This matter comes before the Court on Plaintiffs' motion for summary judgment and Defendant United States' cross-motion to dismiss. This case presents an issue of statutory construction. Plaintiffs are all retired members of the U.S. Secret Service Uniformed Division ("Secret Service"). Although they were federal employees, their retirement is governed by the District of Columbia Police and Firefighters Retirement and Disability Act ("District Retirement Act"), D.C. Code §§ 4-601 through 4-634. The issue presented to the Court is whether pursuant to the District Retirement Act's "equalization provision," § 4-605(c), the plaintiffs' retirement pay should be increased to reflect the "locality pay adjustments" given to active duty officers of the Secret Service.
SUMMARY JUDGMENT STANDARDS
Pursuant to Federal Rule of Civil Procedure 56(c), summary judgment "shall be rendered forthwith if the pleadings, depositions, answers to interrogatories, and admissions on file, together with the affidavits, if any, show that there is no genuine issue as to any material fact and that the moving party is entitled to a judgment as a matter of law." In this case, there are no genuine issues of material fact and the issue before the court is solely one of law.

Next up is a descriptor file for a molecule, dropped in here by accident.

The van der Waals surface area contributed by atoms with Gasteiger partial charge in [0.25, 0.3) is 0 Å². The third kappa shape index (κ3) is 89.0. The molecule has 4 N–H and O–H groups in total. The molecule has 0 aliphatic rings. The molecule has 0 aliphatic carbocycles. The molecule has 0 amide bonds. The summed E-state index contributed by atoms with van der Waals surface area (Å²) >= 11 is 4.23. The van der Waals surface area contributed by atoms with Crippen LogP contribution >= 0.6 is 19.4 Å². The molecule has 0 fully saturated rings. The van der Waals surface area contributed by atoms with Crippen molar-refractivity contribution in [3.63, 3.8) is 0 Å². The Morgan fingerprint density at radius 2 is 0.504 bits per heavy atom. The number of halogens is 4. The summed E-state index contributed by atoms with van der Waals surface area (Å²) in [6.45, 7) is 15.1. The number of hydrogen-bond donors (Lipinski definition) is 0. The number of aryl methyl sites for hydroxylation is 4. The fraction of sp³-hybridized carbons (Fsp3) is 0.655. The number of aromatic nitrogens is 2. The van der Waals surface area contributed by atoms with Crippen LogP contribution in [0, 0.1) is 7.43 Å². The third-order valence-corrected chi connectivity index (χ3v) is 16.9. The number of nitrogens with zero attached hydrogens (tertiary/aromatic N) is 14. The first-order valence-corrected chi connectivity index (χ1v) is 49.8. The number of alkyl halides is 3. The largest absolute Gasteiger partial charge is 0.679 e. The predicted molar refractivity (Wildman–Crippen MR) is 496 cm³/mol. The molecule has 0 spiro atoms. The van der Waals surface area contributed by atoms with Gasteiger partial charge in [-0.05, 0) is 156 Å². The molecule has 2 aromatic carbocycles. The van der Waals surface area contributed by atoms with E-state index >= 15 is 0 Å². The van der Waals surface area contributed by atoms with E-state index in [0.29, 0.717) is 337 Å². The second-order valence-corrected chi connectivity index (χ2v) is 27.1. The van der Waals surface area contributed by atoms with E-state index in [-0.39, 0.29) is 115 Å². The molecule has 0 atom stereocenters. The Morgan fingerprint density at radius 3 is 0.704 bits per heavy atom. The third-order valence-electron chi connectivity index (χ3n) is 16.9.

Plaintiffs, who are retired members of the Secret Service, are covered by the District of Columbia Police and Firefighters Retirement and Disability Act ("District Retirement Act"), §§ 4-601 through 4-634. At the time of their retirement, all plaintiffs were serving in the Washington, D.C. - Maryland - Virginia Statistical Metropolitan Area ("Washington, D.C"). See Plaintiff's Statement of Material Facts No. 3. Sixty-four percent of the plaintiff class, which is 311 plaintiffs, currently reside in the Washington, D.C. area. See Plaintiffs' Statement of Material Facts No. 5.